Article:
But what happens when Duck drives the big red tractor through town and past the diner where the local humans are having lunch? What will those folks really think when they see a bunch of animals riding around on Farmer O’Dell’s tractor? And will they even admit what their own eyes are seeing?!

Alice the Fairy

(Scholastic/Blue Sky Press)

Alice is a fairy… but only a Temporary Fairy. She has a magic wand, fairy wings, and a special blanket, all of which she uses fly, disappear, transform her dad into a horsy, or turn his cookies into her own! There are still a few things Alice needs to learn to become a Permanent Fairy, like how to float her dog on the ceiling or make her clothes put themselves away, but she’s working on it – sort of. Here’s an endearing, funny story about a girl and her magical imagination, sure to delight every fairy in training!

Too Many Toys

(Scholastic/Blue Sky Press)

Spencer has too many toys! They cover his bedroom floor and spill out into the hallway and down the stairs. His father steps on them, his mother trips over them. Mom has had it up to here and announces it’s time to give some away. Of course, this leads to an exhausting day of negotiation, melodrama, and maneuvering as Spencer and his mom labor to fill a cardboard box with donations. Finally, the box is filled but there’s one problem. Spencer wants to keep the box – it’s the best toy of all!

Good Boy, Fergus!

(Scholastic/Blue Sky Press)

Follow Fergus as he experiences his usual, perfect doggy day – well, except for his bath, of course. From chasing cats and motorcycles to being scratched on his favorite “tickle spot,” this sweet and silly character will inspire young readers to laugh out loud at this naughty but lovable dog!

Mr. Nogginbody Gets a Hammer

(Norton Young Readers)

Mr. Nogginbody has a very large head but a very small brain. After snagging his toe while sliding down the hall in his socks, he makes a visit to his local hardware store in search of solutions. Armed with a shiny new hammer, he successfully fixes what he discovers is a nail protruding from his floor. Carried away by the satisfaction of his first repair, he figures anything resembling a nail – from a lamp switch to a fire hydrant – can be fixed with a good whack of his trusty hammer. The results are predictably hilarious (and disastrous), until Mr. Nogginbody arrives at a gentle awakening and realizes that not everything is a nail.

Mr. Nogginbody and the Childish Child

(Norton Young Readers)

Grownupish grownup…

What in the world does that mean?

Babysitting should be pretty straightforward: if you give a child a chocolate soda, he’ll do his homework. Unfortunately for Mr. Nogginbody, he doesn’t realize the soda’s suppose to come after the homework is done. When the child refuses to study and begins jumping on the couch, Mr. N jumps up after him, determined to put a stop to the shenanigans. But he quickly discovers how much fun acting like a child can be. There’s a fine line between childish and grownupish, as readers of this playfully slapstick picture book will discover.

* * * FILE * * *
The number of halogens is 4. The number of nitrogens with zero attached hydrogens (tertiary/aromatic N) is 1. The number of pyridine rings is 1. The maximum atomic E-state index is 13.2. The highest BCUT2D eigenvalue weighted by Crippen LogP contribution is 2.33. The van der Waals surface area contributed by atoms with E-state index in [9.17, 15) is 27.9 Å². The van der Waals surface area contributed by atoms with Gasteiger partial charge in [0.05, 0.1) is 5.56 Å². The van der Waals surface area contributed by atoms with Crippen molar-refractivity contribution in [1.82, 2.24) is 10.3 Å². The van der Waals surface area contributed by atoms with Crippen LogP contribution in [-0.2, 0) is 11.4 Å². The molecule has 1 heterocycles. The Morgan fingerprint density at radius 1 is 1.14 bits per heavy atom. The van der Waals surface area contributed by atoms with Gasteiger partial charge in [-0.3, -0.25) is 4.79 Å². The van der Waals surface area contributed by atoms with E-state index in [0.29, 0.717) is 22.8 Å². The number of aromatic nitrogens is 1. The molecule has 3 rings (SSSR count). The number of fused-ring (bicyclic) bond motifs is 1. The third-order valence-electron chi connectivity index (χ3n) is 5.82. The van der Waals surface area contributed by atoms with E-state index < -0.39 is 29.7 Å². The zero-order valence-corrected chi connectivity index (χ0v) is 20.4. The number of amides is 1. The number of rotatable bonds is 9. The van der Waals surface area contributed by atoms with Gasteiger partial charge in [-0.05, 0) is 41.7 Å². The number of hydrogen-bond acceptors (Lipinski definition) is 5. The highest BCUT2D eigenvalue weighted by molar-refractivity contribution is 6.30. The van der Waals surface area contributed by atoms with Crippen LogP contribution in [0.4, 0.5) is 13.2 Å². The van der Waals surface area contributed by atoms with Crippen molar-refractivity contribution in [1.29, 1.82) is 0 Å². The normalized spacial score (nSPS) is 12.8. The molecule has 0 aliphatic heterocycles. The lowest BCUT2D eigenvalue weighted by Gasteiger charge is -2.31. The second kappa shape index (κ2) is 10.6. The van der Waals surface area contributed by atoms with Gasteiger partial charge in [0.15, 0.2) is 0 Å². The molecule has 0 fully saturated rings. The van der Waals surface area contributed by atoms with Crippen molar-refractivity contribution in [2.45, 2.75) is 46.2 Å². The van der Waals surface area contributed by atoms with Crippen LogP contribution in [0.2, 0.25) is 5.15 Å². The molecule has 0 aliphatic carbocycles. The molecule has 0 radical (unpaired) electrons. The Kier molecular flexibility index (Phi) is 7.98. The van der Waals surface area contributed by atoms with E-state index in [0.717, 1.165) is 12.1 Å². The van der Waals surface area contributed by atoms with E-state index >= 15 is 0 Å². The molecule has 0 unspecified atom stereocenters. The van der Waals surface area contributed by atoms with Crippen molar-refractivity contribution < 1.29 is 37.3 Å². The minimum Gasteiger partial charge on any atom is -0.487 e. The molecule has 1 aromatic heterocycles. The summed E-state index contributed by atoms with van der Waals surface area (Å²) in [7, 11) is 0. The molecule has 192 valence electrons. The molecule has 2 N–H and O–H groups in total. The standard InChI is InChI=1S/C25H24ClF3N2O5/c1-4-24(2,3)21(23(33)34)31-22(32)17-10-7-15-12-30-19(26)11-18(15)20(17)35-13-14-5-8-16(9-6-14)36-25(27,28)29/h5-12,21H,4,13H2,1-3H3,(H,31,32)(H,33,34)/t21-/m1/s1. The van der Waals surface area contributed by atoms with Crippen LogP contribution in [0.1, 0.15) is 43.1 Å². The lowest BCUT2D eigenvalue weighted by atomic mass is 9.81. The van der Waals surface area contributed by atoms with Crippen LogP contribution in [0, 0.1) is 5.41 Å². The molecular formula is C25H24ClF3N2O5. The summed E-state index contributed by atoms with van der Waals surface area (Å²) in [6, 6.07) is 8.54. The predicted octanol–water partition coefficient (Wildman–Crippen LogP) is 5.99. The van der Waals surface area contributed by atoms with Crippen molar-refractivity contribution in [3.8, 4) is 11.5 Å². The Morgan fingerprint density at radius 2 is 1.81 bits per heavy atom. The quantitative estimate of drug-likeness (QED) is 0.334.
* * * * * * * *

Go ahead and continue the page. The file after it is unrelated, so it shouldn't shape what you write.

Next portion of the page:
Bugs in My Hair

(Scholastic/Blue Sky Press)

Finally, a picture book that shows the funny side of waging war against – oh no! – head lice! From the opening picture of a happy, oversized louse appearing with his suitcases, you know these bugs are determined to stay, and Mom is about to go nuts!

Nobody talks about them, but they’re everywhere (it’s estimated that 20 million children a year host them) Oh, the shame and humiliation of having bugs in your hair! But if you go to school, or have play dates, chances are good you might meet them someday. Maybe you already have!

Luckily, the unwelcome bugs in this story are so funny they take the sting out of this scourge of childhood. And each hilarious scene is peppered with fun, “nitpicking” facts about these lousy critters in a fresh, highly entertaining read-aloud.

Jangles: A Big Fish Story

(Scholastic/Blue Sky Press)

Big Lake is the home of Jangles, the biggest trout anyone has ever scene – or heard! That’s right, his enormous jaw has so many hooks and lures broken off in it that he makes a jingly-jangly noise when he swims. That’s how he got his name. People have tried everything to catch him – even using turkeys for bait – but no one could. He’s too big and too smart.

Then a young boy, fishing all alone at dusk, hooks the giant fish and is pulled overboard and down to the bottom of the lake. To his amazement, he finds he can breathe and even weirder, Jangles can talk! Jangles befriends the boy and tells him tales of adventures from the dawn of time. A surprise ending relates the connection between fishing and storytelling.

Bizzy Mizz Lizzie

(Scholastic/Blue Sky Press)